Climate Chaos: Senators Meeting Soon

Photo by talkradionews, <a href="http://www.flickr.com/photos/talkradionews/3502525255/">via Flickr</a>.


Sens. John Kerry and Joe Lieberman are reportedly planning to meet this afternoon with Lindsey Graham in a last-ditch effort to salvage the climate and energy bill the three senators have been working on for months. The legislation, scheduled to be unveiled today, was thrown into chaos this weekend after Graham threatened to abandon negotiations unless Democrats committed to advancing energy and climate ahead of immigration reform.  

Meanwhile, advocates for climate action are trying to figure out whether there’s still a chance that the trio’s bill—which Kerry has called the “last, best shot” at tackling global warming this Congress—still has a chance or is already dead in the water. Greens were already plenty nervous about the rollout of the bill, as leaks about the draft indicated it would be very friendly to business interests. But if Graham follows through with his threat, there may not be a bill at all. “It’s hard to know if this is jockeying for position, or if this is a watershed,” said David Hamilton, director of the global warming and energy program at the Sierra Club. “I think we just have to wait a few days and see how it shakes out.”

Hamilton pointed out that Graham “certainly appeared serious.” However, Graham’s been able to wring a lot out of this bill, including major investments in nuclear power and increased offshore drilling. It’s not clear how many of those concessions would survive if he walked away. Hamilton added that the South Carolina senator has also invested a lot of political capital in the bill. “It’s hard to believe that it would all just end up on the kitchen floor.”

“I think [Graham] certainly wants to be at the table,” said Joe Mendelson, director of global warming policy at the National Wildlife Federation. Mendelson tried to give the delay an optimistic spin, noting that it “may end up galvanizing even more of an effort for folks who say this is an absolute priority.”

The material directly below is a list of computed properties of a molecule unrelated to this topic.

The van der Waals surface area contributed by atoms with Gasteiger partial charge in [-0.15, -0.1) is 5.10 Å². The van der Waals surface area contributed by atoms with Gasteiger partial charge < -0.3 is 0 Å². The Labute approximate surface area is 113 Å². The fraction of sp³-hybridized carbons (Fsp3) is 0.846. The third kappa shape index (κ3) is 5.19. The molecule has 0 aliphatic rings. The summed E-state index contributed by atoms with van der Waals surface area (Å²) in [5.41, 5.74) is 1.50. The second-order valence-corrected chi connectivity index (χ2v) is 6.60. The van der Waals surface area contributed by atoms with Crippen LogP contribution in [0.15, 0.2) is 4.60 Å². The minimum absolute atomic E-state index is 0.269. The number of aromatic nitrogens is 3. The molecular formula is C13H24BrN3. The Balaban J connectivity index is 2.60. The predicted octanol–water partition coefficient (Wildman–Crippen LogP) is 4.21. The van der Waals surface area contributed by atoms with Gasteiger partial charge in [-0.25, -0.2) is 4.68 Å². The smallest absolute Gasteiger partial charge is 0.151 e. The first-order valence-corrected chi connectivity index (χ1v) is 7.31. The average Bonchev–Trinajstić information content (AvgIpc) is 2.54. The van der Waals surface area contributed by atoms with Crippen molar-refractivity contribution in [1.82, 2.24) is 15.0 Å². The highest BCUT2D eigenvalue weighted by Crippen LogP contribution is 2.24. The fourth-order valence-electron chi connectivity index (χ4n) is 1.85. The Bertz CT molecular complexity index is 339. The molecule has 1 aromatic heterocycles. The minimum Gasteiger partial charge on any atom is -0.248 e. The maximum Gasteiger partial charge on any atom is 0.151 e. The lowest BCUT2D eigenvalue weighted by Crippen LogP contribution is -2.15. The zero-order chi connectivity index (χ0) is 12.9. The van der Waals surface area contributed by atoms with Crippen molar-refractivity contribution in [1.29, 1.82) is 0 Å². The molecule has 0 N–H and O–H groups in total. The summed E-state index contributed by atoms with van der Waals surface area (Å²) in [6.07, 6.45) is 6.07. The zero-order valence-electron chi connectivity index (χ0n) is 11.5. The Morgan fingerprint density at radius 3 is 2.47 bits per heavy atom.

The senators expected oil giants Shell, BP and ConocoPhillips to back their effort, as well as nuclear giant Exelon and the utility trade group Edison Electric Institute. As the Washington Post reports, even the Christian Coalition planned to stand up with senators at today’s event. However, Greenpeace issued a statement Friday saying that the group “cannot support this bill” without substantial changes.

Kerry and Lieberman are now attempting to smooth over all of these tensions and coax their only Republican ally back to the table. “I look forward to Senator Graham rejoining our efforts after we work through the concerns that are preventing us from advancing a cause the three of us believe in so deeply,” said Lieberman in a statement Saturday. The senators are also reportedly still planning to send the bill to the Environmental Protection Agency today for review, a process that can take up to six weeks and would need to be completed before the Senate could take it up for debate.

Meanwhile, Democratic aides are trying to downplay the spat. As Politico reported this morning:

“Reports of the demise of climate change legislation have been greatly exaggerated,” said a senior Democratic aide involved in the talks on condition of anonymity.

Discussions are going to resume on Monday,” the person added. “It’s not going to be easy, but the good news is that this is not a substance problem; it’s a process problem that can be overcome. Everything was coming together, and it would be a shame to throw it all away.”

However, a lobbyist for major energy companies says that the delay is just further evidence that there are major substance problems, and that the senators never had all that much support for their efforts in the first place. “[W]hile it’s tempting to view the immigration dust up as an external force disrupting the climate discussion, all was not completely well even before the recent events,” said Scott Segal of Bracewell & Giuliani, a firm that represents energy companies like Southern Co. and Duke Energy Corp., noting that there were still a number of hotly contested issues regarding the bill. “So, if the immigration fight lit the match, there was already some smoldering in advance of today’s planned event.”

Will the meeting this afternoon between Kerry, Lieberman, and Graham succeed in putting out the fire? Stay tuned!

More Mother Jones reporting on Climate Desk

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THE TRUTH...

is the first thing despots go after. An unwavering commitment to it is probably what draws you to Mother Jones' journalism. And as we're seeing in the US and the world around, authoritarians seek to poison the discourse and the way we relate to each other because they can't stand people coming together around a shared sense of the truth—it's a huge threat to them.

Which is also a pretty great way to describe Mother Jones' mission: People coming together around the truth to hold power accountable.

And right now, we need to raise about $400,000 from our online readers over the next two months to hit our annual goal and make good on that mission. Read more about the information war we find ourselves in and how people-powered, independent reporting can and must rise to the challenge—and please support our team's truth-telling journalism with a donation if you can right now.

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